hand with a handful of soil

Soil….. It's Not Your Typical 4-Letter Word

Soils are the most diverse ecosystem in the world and is the second largest sink for carbon following oceans. Soil is not considered to be an infinite resource which can take 100 to 500 years to form just one inch of topsoil. The United States will be celebrating its SemiquintenniaI (250 years) in 2026 and since the birth of this country, just a 1/2 inch of topsoil has been formed. Let’s pause and think about that …. all the historical events, within that span of time, just 1/2 inch of topsoil has been formed. Soils are a valuable resource and must be protected. Soils are the foundation of our daily lives; without soil we wouldn’t have antibiotics, in which 3/4 of clinical medications come from soil bacteria. Ninety-five percent of our food supply depends upon that four letter word…Soil. Soils are the least thought about when it comes to sustaining our environment and Carbon storage.

We often hear how agriculture management practices, e.g. tillage contributes to climate change. But, what about urban landscapes - have we really given much thought to the fate of urban soil when it’s disturbed for new neighborhoods? What happens to that soil and the diversity of species living within that soil.

During construction, heavy equipment used to clear and prepare the lot for construction can contribute to compaction which limits air and water in the soil. Construction debris may get buried, machinery may leak fuel or other fluids that could be harmful to the soil and the soils microbiome.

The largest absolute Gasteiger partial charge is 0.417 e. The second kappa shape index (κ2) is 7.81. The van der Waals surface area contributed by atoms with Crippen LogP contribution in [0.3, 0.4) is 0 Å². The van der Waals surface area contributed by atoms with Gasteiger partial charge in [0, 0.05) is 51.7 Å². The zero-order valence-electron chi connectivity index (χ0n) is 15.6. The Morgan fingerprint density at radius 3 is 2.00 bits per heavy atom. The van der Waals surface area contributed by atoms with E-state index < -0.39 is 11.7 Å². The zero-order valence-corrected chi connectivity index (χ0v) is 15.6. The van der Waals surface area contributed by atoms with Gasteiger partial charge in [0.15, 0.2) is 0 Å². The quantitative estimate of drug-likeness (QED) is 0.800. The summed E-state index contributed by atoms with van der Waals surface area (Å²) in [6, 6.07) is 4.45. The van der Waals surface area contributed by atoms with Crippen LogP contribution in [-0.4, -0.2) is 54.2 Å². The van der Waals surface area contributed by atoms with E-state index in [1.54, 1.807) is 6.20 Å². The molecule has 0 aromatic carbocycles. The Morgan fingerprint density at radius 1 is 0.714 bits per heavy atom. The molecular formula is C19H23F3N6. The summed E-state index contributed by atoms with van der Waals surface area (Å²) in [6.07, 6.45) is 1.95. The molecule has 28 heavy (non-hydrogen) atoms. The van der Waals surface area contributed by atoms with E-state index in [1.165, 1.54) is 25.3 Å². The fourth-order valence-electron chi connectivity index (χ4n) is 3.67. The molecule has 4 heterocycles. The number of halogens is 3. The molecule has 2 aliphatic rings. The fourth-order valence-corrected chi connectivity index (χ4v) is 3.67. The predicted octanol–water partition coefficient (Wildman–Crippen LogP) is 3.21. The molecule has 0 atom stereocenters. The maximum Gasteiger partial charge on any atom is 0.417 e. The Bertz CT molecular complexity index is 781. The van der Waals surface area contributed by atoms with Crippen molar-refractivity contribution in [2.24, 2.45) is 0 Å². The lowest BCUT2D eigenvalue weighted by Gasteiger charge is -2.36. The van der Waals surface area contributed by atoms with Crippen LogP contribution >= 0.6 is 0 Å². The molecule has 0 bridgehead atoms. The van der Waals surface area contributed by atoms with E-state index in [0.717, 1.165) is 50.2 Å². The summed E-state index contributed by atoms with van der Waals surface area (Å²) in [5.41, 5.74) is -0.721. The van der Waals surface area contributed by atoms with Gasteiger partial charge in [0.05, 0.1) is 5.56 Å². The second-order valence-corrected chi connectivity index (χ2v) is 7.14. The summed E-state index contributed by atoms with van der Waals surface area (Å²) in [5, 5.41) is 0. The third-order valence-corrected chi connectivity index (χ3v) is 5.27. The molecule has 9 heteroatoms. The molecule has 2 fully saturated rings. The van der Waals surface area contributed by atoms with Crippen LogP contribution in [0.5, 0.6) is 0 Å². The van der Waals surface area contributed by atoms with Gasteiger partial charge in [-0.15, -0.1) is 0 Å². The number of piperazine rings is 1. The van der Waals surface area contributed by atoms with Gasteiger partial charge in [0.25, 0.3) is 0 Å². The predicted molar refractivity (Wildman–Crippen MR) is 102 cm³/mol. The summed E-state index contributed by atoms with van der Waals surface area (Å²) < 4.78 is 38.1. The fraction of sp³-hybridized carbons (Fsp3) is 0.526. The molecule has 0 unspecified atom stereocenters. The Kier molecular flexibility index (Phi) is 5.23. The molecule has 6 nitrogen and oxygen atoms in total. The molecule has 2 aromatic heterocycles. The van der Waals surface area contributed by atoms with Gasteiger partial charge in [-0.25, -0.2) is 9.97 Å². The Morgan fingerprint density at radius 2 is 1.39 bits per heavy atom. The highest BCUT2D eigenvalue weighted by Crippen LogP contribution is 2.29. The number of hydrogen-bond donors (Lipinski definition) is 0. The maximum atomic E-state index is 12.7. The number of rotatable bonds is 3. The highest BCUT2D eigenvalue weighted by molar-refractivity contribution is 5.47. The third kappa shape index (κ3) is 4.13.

According to the U.S. Census Bureau and the U.S. Department of Housing and Urban Development, new residential construction completions for the month of September 2022 was 1.4 million. Presuming each of these houses had an average lawn size of 10,000 ft 2 - this would equilibrate to an additional 3.2 million acres in the month of September that the soil has been disturbed and/or removed.

Recently, more focus is taking place on urban landscapes and the carbon cycle. Andrew Hill, at the University of Delaware, reported on a study about Backyard Carbon. He stated, “Our work highlights that within highly anthropogenic systems such as cities and suburbs, factors regulating natural carbon cycling can become altered from changes in environmental conditions such as urban heat island effects, modified hydrology, soil disturbance and land development.” They found that lawns can emit over 1 kilogram of carbon per square meter per year, an amount larger than that emitted from forest floors, suggesting that urban lawns may be an important source of carbon to the atmosphere. But, there are things that can be done - until next time

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